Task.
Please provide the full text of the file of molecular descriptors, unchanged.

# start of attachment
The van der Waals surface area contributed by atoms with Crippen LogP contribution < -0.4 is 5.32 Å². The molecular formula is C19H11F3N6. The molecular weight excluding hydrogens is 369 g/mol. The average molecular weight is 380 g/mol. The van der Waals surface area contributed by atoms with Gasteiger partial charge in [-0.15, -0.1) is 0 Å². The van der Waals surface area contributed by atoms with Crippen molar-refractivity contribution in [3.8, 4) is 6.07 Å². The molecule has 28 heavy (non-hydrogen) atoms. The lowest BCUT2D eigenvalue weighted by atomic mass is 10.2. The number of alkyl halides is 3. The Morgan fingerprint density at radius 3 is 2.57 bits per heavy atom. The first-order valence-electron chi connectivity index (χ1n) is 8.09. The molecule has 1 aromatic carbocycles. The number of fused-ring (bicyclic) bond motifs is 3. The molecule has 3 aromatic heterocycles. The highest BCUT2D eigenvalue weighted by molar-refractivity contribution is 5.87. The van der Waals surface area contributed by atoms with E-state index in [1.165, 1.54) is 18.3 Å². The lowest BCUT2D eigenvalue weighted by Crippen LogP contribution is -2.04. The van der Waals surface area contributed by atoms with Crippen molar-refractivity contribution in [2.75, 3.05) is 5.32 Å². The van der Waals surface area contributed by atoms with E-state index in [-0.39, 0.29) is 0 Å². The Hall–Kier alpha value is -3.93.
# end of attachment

The van der Waals surface area contributed by atoms with Crippen LogP contribution < -0.4 is 5.32 Å². The molecular formula is C19H11F3N6. The molecular weight excluding hydrogens is 369 g/mol. The average molecular weight is 380 g/mol. The van der Waals surface area contributed by atoms with Gasteiger partial charge in [-0.15, -0.1) is 0 Å². The van der Waals surface area contributed by atoms with Crippen molar-refractivity contribution in [3.8, 4) is 6.07 Å². The molecule has 28 heavy (non-hydrogen) atoms. The lowest BCUT2D eigenvalue weighted by atomic mass is 10.2. The number of alkyl halides is 3. The Morgan fingerprint density at radius 3 is 2.57 bits per heavy atom. The first-order valence-electron chi connectivity index (χ1n) is 8.09. The molecule has 1 aromatic carbocycles. The number of fused-ring (bicyclic) bond motifs is 3. The molecule has 3 aromatic heterocycles. The highest BCUT2D eigenvalue weighted by molar-refractivity contribution is 5.87. The van der Waals surface area contributed by atoms with E-state index in [1.165, 1.54) is 18.3 Å². The lowest BCUT2D eigenvalue weighted by Crippen LogP contribution is -2.04. The van der Waals surface area contributed by atoms with Crippen molar-refractivity contribution in [2.75, 3.05) is 5.32 Å². The van der Waals surface area contributed by atoms with E-state index in [-0.39, 0.29) is 0 Å². The Hall–Kier alpha value is -3.93.